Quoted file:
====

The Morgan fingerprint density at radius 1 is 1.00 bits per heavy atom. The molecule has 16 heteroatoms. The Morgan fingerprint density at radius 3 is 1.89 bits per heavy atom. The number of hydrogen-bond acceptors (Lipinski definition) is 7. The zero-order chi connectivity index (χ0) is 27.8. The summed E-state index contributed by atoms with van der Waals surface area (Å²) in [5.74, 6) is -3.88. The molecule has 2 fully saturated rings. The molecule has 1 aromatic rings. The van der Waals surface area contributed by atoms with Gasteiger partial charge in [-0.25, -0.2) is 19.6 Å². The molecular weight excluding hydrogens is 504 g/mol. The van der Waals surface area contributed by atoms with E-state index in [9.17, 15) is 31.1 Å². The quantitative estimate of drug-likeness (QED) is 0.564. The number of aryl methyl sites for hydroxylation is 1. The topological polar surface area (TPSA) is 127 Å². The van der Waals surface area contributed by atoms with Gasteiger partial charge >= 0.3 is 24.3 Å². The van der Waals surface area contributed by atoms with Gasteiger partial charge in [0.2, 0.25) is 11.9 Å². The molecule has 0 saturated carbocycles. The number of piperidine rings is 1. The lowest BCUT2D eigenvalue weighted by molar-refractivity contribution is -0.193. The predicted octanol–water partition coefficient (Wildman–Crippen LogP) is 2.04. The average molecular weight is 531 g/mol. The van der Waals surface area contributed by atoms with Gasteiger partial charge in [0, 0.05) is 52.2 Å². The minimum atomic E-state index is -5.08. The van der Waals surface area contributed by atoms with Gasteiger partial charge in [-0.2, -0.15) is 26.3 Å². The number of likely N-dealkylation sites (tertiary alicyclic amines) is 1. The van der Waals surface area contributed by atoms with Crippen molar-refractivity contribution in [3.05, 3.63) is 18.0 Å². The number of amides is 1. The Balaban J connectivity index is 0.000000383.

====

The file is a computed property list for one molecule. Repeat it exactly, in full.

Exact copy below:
The Morgan fingerprint density at radius 1 is 1.00 bits per heavy atom. The molecule has 16 heteroatoms. The Morgan fingerprint density at radius 3 is 1.89 bits per heavy atom. The number of hydrogen-bond acceptors (Lipinski definition) is 7. The zero-order chi connectivity index (χ0) is 27.8. The summed E-state index contributed by atoms with van der Waals surface area (Å²) in [5.74, 6) is -3.88. The molecule has 2 fully saturated rings. The molecule has 1 aromatic rings. The van der Waals surface area contributed by atoms with Gasteiger partial charge in [-0.25, -0.2) is 19.6 Å². The molecular weight excluding hydrogens is 504 g/mol. The van der Waals surface area contributed by atoms with E-state index in [9.17, 15) is 31.1 Å². The quantitative estimate of drug-likeness (QED) is 0.564. The number of aryl methyl sites for hydroxylation is 1. The topological polar surface area (TPSA) is 127 Å². The van der Waals surface area contributed by atoms with Gasteiger partial charge >= 0.3 is 24.3 Å². The van der Waals surface area contributed by atoms with Gasteiger partial charge in [0.2, 0.25) is 11.9 Å². The molecule has 0 saturated carbocycles. The number of piperidine rings is 1. The lowest BCUT2D eigenvalue weighted by molar-refractivity contribution is -0.193. The predicted octanol–water partition coefficient (Wildman–Crippen LogP) is 2.04. The average molecular weight is 531 g/mol. The van der Waals surface area contributed by atoms with Gasteiger partial charge in [0, 0.05) is 52.2 Å². The minimum atomic E-state index is -5.08. The van der Waals surface area contributed by atoms with Gasteiger partial charge in [-0.2, -0.15) is 26.3 Å². The number of likely N-dealkylation sites (tertiary alicyclic amines) is 1. The van der Waals surface area contributed by atoms with Crippen molar-refractivity contribution in [3.05, 3.63) is 18.0 Å². The number of amides is 1. The Balaban J connectivity index is 0.000000383.